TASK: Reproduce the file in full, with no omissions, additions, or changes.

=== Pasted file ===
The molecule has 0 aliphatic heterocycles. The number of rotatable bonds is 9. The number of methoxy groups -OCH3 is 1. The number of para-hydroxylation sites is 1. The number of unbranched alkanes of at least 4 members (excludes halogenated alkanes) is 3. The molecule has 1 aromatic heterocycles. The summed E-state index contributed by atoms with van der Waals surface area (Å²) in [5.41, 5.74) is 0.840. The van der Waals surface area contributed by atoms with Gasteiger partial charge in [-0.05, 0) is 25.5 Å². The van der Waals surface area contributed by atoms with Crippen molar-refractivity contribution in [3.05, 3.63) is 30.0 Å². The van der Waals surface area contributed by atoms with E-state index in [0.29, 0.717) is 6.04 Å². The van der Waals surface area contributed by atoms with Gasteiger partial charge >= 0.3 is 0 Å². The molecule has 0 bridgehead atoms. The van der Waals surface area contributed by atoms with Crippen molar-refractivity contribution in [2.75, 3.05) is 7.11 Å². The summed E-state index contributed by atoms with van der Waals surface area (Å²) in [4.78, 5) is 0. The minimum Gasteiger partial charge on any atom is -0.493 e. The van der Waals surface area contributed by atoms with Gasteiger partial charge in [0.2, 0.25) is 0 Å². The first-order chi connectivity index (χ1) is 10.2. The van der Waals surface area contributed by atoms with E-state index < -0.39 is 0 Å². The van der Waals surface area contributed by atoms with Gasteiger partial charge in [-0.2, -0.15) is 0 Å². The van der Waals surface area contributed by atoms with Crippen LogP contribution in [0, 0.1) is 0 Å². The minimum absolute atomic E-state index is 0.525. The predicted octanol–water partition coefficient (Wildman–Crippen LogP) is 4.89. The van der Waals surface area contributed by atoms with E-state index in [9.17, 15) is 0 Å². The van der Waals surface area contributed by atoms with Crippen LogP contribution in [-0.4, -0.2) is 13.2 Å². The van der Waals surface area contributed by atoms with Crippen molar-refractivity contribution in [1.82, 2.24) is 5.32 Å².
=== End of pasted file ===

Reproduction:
The molecule has 0 aliphatic heterocycles. The number of rotatable bonds is 9. The number of methoxy groups -OCH3 is 1. The number of para-hydroxylation sites is 1. The number of unbranched alkanes of at least 4 members (excludes halogenated alkanes) is 3. The molecule has 1 aromatic heterocycles. The summed E-state index contributed by atoms with van der Waals surface area (Å²) in [5.41, 5.74) is 0.840. The van der Waals surface area contributed by atoms with Gasteiger partial charge in [-0.05, 0) is 25.5 Å². The van der Waals surface area contributed by atoms with Crippen molar-refractivity contribution in [3.05, 3.63) is 30.0 Å². The van der Waals surface area contributed by atoms with E-state index in [0.29, 0.717) is 6.04 Å². The van der Waals surface area contributed by atoms with Gasteiger partial charge >= 0.3 is 0 Å². The molecule has 0 bridgehead atoms. The van der Waals surface area contributed by atoms with Crippen molar-refractivity contribution in [2.75, 3.05) is 7.11 Å². The summed E-state index contributed by atoms with van der Waals surface area (Å²) in [4.78, 5) is 0. The minimum Gasteiger partial charge on any atom is -0.493 e. The van der Waals surface area contributed by atoms with Gasteiger partial charge in [0.2, 0.25) is 0 Å². The first-order chi connectivity index (χ1) is 10.2. The van der Waals surface area contributed by atoms with E-state index < -0.39 is 0 Å². The van der Waals surface area contributed by atoms with Gasteiger partial charge in [-0.2, -0.15) is 0 Å². The van der Waals surface area contributed by atoms with Crippen LogP contribution in [0, 0.1) is 0 Å². The minimum absolute atomic E-state index is 0.525. The predicted octanol–water partition coefficient (Wildman–Crippen LogP) is 4.89. The van der Waals surface area contributed by atoms with E-state index in [9.17, 15) is 0 Å². The van der Waals surface area contributed by atoms with Crippen LogP contribution in [-0.4, -0.2) is 13.2 Å². The van der Waals surface area contributed by atoms with Crippen molar-refractivity contribution in [1.82, 2.24) is 5.32 Å².